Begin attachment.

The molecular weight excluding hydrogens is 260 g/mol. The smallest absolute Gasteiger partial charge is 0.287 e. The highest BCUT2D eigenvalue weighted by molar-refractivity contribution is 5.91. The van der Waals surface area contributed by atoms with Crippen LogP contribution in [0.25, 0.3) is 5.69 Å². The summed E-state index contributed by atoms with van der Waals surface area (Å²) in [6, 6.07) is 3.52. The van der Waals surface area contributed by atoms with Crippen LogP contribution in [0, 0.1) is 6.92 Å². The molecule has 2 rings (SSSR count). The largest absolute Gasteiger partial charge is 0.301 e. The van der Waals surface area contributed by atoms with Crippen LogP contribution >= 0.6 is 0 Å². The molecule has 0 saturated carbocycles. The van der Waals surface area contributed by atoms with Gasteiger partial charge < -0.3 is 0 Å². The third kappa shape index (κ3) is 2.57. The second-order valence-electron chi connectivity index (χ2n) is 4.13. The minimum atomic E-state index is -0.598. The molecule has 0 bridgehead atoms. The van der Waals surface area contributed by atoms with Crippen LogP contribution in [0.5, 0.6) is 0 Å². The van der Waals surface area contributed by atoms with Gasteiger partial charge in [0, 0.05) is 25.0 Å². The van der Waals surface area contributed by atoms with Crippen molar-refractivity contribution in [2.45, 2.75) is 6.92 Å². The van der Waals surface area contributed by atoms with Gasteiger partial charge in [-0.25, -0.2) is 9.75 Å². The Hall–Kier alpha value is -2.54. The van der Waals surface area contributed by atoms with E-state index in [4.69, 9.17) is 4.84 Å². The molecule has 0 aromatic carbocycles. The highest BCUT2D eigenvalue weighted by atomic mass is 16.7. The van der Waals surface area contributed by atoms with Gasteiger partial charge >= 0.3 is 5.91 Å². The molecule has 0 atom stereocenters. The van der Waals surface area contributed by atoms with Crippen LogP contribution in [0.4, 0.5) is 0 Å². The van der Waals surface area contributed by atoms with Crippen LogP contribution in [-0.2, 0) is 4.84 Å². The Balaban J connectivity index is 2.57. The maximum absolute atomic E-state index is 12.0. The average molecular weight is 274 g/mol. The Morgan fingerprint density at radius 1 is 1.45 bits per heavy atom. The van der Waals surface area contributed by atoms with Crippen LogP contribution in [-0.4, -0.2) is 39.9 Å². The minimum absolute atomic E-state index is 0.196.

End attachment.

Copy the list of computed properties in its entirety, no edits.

The molecular weight excluding hydrogens is 260 g/mol. The smallest absolute Gasteiger partial charge is 0.287 e. The highest BCUT2D eigenvalue weighted by molar-refractivity contribution is 5.91. The van der Waals surface area contributed by atoms with Crippen LogP contribution in [0.25, 0.3) is 5.69 Å². The summed E-state index contributed by atoms with van der Waals surface area (Å²) in [6, 6.07) is 3.52. The van der Waals surface area contributed by atoms with Crippen LogP contribution in [0, 0.1) is 6.92 Å². The molecule has 2 rings (SSSR count). The largest absolute Gasteiger partial charge is 0.301 e. The van der Waals surface area contributed by atoms with Crippen LogP contribution >= 0.6 is 0 Å². The molecule has 0 saturated carbocycles. The van der Waals surface area contributed by atoms with Gasteiger partial charge < -0.3 is 0 Å². The third kappa shape index (κ3) is 2.57. The second-order valence-electron chi connectivity index (χ2n) is 4.13. The minimum atomic E-state index is -0.598. The molecule has 0 bridgehead atoms. The van der Waals surface area contributed by atoms with Crippen LogP contribution in [0.5, 0.6) is 0 Å². The van der Waals surface area contributed by atoms with Gasteiger partial charge in [0, 0.05) is 25.0 Å². The van der Waals surface area contributed by atoms with Crippen molar-refractivity contribution in [2.45, 2.75) is 6.92 Å². The van der Waals surface area contributed by atoms with Gasteiger partial charge in [-0.25, -0.2) is 9.75 Å². The Hall–Kier alpha value is -2.54. The van der Waals surface area contributed by atoms with E-state index in [4.69, 9.17) is 4.84 Å². The molecule has 0 aromatic carbocycles. The highest BCUT2D eigenvalue weighted by atomic mass is 16.7. The van der Waals surface area contributed by atoms with Gasteiger partial charge >= 0.3 is 5.91 Å². The molecule has 0 atom stereocenters. The van der Waals surface area contributed by atoms with Crippen LogP contribution in [0.4, 0.5) is 0 Å². The van der Waals surface area contributed by atoms with Crippen LogP contribution in [-0.2, 0) is 4.84 Å². The Balaban J connectivity index is 2.57. The maximum absolute atomic E-state index is 12.0. The average molecular weight is 274 g/mol. The Morgan fingerprint density at radius 1 is 1.45 bits per heavy atom. The van der Waals surface area contributed by atoms with Crippen LogP contribution in [-0.4, -0.2) is 39.9 Å². The minimum absolute atomic E-state index is 0.196.